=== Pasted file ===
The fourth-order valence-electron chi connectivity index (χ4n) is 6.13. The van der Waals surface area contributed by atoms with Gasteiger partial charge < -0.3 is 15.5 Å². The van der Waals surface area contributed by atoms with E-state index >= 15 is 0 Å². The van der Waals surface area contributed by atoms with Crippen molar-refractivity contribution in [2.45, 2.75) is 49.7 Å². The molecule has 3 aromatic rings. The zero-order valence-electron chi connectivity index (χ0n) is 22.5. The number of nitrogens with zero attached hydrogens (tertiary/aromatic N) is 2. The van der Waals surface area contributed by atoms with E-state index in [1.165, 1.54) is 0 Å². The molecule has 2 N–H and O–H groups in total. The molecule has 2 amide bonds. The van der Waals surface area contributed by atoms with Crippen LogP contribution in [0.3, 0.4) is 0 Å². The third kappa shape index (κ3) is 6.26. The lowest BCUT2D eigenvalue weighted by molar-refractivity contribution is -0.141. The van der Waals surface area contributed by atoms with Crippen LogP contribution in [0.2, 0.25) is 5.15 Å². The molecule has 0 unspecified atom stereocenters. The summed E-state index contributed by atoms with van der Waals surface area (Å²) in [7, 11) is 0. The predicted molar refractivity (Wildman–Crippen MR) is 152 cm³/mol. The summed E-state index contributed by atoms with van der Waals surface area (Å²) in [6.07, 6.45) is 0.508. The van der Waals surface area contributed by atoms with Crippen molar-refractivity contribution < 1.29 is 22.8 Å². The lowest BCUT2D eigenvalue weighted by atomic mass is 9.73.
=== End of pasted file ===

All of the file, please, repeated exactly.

The fourth-order valence-electron chi connectivity index (χ4n) is 6.13. The van der Waals surface area contributed by atoms with Gasteiger partial charge < -0.3 is 15.5 Å². The van der Waals surface area contributed by atoms with E-state index >= 15 is 0 Å². The van der Waals surface area contributed by atoms with Crippen molar-refractivity contribution in [2.45, 2.75) is 49.7 Å². The molecule has 3 aromatic rings. The zero-order valence-electron chi connectivity index (χ0n) is 22.5. The number of nitrogens with zero attached hydrogens (tertiary/aromatic N) is 2. The van der Waals surface area contributed by atoms with E-state index in [1.165, 1.54) is 0 Å². The molecule has 2 N–H and O–H groups in total. The molecule has 2 amide bonds. The van der Waals surface area contributed by atoms with Crippen LogP contribution in [0.3, 0.4) is 0 Å². The third kappa shape index (κ3) is 6.26. The lowest BCUT2D eigenvalue weighted by molar-refractivity contribution is -0.141. The van der Waals surface area contributed by atoms with Crippen LogP contribution in [0.2, 0.25) is 5.15 Å². The molecule has 0 unspecified atom stereocenters. The summed E-state index contributed by atoms with van der Waals surface area (Å²) in [7, 11) is 0. The predicted molar refractivity (Wildman–Crippen MR) is 152 cm³/mol. The summed E-state index contributed by atoms with van der Waals surface area (Å²) in [6.07, 6.45) is 0.508. The van der Waals surface area contributed by atoms with Crippen molar-refractivity contribution < 1.29 is 22.8 Å². The lowest BCUT2D eigenvalue weighted by atomic mass is 9.73.